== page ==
While energy efficiency and renewable power offer the largest, cleanest, and cheapest ways to meet our energy needs, natural gas has a role to play, especially in replacing dirty coal power.
But the Natural Resources Defense Council can not support hydraulic fracturing, or “fracking,” to tap natural gas from shale until we are convinced that local communities, watersheds and habitat are protected to the maximum possible extent from the risks it presents and authorities have the tools they need to enforce essential safeguards.
At the state and federal levels, we’re not there yet.
The rapid growth of fracking – roughly 75,000 wells have been drilled in just the past five years – means regulators across the country have been overwhelmed. Fracking is dangerous and destructive. Millions of gallons of water are injected through a well –sometimes a mile deep- to crack the shale and open up pockets of gas. The water is mixed with sand and chemicals, some of which are toxic or carcinogenic, to make what is called fracking fluid.
After a well is fracked, between 10 percent and 40 percent of this fluid returns to the surface, carrying toxic heavy metals and volatile organic compounds, high levels of salts and, in some cases, radioactive elements from deep underground.
Even when fracking operations go well, it puts water at risk – underground, on the surface and at our tap – as well as plant and animal life that depends on clean water.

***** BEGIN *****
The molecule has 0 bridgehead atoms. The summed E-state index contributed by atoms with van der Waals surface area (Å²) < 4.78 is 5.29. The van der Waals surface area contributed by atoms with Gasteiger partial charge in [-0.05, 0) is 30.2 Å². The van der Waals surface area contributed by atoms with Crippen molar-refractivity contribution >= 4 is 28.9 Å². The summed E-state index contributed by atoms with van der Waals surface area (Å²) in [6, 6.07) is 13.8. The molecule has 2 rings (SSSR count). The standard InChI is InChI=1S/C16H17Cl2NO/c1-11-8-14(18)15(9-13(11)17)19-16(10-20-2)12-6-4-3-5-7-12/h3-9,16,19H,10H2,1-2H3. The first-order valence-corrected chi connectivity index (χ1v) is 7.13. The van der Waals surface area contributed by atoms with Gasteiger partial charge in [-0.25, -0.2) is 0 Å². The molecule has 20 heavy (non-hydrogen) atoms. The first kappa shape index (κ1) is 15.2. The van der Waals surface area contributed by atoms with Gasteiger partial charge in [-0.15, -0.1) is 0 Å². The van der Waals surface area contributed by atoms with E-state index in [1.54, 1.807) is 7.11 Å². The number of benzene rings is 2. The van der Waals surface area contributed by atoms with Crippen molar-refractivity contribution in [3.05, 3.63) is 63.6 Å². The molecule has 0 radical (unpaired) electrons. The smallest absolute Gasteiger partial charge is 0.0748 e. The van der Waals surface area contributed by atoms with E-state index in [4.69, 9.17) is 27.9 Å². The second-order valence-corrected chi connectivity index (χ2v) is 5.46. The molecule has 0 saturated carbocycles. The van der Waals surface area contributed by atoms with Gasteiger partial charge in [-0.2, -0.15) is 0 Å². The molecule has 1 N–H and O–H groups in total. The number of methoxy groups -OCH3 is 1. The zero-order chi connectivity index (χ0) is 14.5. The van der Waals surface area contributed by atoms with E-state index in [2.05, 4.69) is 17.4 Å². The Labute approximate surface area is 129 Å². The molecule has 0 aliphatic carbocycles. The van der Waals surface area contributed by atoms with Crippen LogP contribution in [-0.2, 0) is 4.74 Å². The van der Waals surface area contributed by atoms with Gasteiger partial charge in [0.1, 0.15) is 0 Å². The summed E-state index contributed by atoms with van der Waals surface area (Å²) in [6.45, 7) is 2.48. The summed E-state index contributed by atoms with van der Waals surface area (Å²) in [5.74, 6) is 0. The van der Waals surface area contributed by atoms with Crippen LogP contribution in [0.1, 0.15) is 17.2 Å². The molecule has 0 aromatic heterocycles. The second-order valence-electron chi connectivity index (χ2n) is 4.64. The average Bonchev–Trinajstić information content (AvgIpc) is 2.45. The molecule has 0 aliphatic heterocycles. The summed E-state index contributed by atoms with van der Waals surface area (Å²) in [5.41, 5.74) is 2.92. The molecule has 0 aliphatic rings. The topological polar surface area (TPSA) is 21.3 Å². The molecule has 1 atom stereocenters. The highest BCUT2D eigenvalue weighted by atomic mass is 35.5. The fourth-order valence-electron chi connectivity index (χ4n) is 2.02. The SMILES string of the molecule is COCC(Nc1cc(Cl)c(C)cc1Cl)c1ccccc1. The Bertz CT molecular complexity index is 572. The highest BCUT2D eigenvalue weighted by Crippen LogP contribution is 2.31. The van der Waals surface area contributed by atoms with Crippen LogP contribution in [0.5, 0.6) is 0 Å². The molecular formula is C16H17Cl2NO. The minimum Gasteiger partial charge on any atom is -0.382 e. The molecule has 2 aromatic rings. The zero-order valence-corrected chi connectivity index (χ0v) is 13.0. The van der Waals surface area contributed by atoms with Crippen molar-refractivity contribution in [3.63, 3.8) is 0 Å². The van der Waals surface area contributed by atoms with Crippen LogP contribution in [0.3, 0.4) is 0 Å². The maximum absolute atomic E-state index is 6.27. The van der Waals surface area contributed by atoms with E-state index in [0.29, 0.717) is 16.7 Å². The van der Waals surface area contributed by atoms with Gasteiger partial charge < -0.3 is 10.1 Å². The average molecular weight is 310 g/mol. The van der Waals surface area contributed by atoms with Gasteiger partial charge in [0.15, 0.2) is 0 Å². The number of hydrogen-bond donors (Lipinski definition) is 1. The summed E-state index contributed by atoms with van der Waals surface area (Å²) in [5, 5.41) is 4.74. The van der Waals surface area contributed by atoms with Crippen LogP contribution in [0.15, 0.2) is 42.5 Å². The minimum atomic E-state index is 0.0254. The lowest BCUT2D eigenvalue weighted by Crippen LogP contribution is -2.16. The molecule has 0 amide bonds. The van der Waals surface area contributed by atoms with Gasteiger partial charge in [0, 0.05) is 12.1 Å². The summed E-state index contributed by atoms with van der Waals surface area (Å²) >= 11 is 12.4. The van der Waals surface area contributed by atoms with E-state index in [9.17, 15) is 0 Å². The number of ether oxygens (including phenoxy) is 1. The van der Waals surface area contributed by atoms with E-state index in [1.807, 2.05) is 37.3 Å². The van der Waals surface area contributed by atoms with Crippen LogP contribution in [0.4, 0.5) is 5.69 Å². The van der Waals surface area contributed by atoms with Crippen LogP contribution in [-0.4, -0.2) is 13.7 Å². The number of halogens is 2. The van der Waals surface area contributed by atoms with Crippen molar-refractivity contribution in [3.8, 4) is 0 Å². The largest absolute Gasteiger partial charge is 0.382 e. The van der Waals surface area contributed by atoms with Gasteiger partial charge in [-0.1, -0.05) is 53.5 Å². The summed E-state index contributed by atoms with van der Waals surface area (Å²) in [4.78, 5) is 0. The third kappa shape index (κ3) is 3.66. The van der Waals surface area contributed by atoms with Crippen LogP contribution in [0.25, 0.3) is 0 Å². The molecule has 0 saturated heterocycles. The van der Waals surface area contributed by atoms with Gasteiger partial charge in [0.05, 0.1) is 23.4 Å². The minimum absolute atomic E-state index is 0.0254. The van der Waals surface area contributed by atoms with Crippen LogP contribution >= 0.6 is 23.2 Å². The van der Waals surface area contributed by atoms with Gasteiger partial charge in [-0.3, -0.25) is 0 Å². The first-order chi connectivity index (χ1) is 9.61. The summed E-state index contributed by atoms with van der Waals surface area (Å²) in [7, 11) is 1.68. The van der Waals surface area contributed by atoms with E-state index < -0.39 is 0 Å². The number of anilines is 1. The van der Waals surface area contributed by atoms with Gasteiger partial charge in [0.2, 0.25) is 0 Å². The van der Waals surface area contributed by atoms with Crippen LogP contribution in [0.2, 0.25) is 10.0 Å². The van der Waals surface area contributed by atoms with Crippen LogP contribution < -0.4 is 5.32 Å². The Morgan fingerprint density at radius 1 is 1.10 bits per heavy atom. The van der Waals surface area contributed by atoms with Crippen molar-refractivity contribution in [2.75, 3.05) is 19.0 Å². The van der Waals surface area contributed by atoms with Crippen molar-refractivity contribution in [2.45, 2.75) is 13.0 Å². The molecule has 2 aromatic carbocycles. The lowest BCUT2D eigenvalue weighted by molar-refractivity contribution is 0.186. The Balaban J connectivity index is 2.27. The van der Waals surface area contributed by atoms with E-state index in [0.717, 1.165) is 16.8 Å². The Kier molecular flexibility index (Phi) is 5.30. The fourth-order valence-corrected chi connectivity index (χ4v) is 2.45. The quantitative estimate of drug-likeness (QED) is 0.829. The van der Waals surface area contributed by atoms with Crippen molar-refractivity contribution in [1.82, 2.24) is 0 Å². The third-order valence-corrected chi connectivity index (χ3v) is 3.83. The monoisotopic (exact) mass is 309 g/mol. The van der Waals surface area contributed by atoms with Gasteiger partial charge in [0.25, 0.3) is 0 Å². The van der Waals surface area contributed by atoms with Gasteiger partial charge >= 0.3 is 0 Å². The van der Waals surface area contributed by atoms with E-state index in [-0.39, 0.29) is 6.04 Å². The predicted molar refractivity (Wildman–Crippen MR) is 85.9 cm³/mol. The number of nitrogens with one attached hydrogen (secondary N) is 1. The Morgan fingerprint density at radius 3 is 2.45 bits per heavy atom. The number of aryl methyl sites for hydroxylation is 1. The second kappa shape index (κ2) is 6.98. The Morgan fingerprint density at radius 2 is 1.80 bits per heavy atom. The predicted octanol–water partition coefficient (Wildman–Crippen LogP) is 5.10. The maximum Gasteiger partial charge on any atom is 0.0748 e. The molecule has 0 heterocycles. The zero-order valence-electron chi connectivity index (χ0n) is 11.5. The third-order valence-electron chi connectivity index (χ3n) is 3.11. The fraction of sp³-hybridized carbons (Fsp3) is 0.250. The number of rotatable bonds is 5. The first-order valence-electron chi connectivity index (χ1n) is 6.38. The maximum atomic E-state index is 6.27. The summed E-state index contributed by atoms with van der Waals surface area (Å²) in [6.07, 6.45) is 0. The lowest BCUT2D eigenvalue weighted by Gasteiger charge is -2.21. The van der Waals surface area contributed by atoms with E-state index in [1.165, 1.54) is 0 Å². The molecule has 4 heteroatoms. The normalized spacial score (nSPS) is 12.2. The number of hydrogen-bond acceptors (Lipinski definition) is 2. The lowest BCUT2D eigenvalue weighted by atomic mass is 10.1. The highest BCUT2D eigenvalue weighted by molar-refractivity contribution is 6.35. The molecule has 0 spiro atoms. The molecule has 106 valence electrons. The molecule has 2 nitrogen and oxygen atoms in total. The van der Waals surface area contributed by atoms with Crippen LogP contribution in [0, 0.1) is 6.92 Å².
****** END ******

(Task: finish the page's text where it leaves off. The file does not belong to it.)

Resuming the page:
In drilling though, accidents happen.
Last April, near Canton, Pa., a blowout gushed thousands of gallons of toxic fracking fluid into a stream that fed Towanda Creek, a tributary of the Susquehanna River, the mother channel of the Chesapeake Bay. The Environmental Protection Agency found contamination at three private wells and we still don’t know the damage done to affected rivers and streams.
More than 92,000 gallons of fracking fluid spilled out of a Killdeer, N.D., blowout last September. Two months earlier, seven rig workers were burned when a fracking well near Moundsville, W.Va., hit a methane pocket that sent flames raging 50 feet into the air.
Blowouts aren’t the only problem. Tanks can rupture, equipment can fail, impoundment ponds can overflow or simply leak, fracking fluids can spill. Fracking fluid is suspected of contaminating drinking water in Arkansas, Colorado, North Dakota, Texas, Wyoming and other states.
We need comprehensive plans for dealing with the vast quantities of hazardous waste that fracking creates and the danger it poses. Currently this industry isn’t even bound by the provisions of cornerstone federal safeguards like the Safe Drinking Water Act, the Clean Air Act and the Clean Water Act. That must be fixed. Since our founding four decades ago, NRDC has stood up for fresh air, clean water and healthy habitat coast to coast. Right now fracking puts our workers, our waters, our air and wildlife at risk. NRDC can not support fracking unless we have done everything possible to address those risks. And, over the long run, we must invest in greater efficiency and wider use of the clean, renewable energy sources that can sustain us into the future.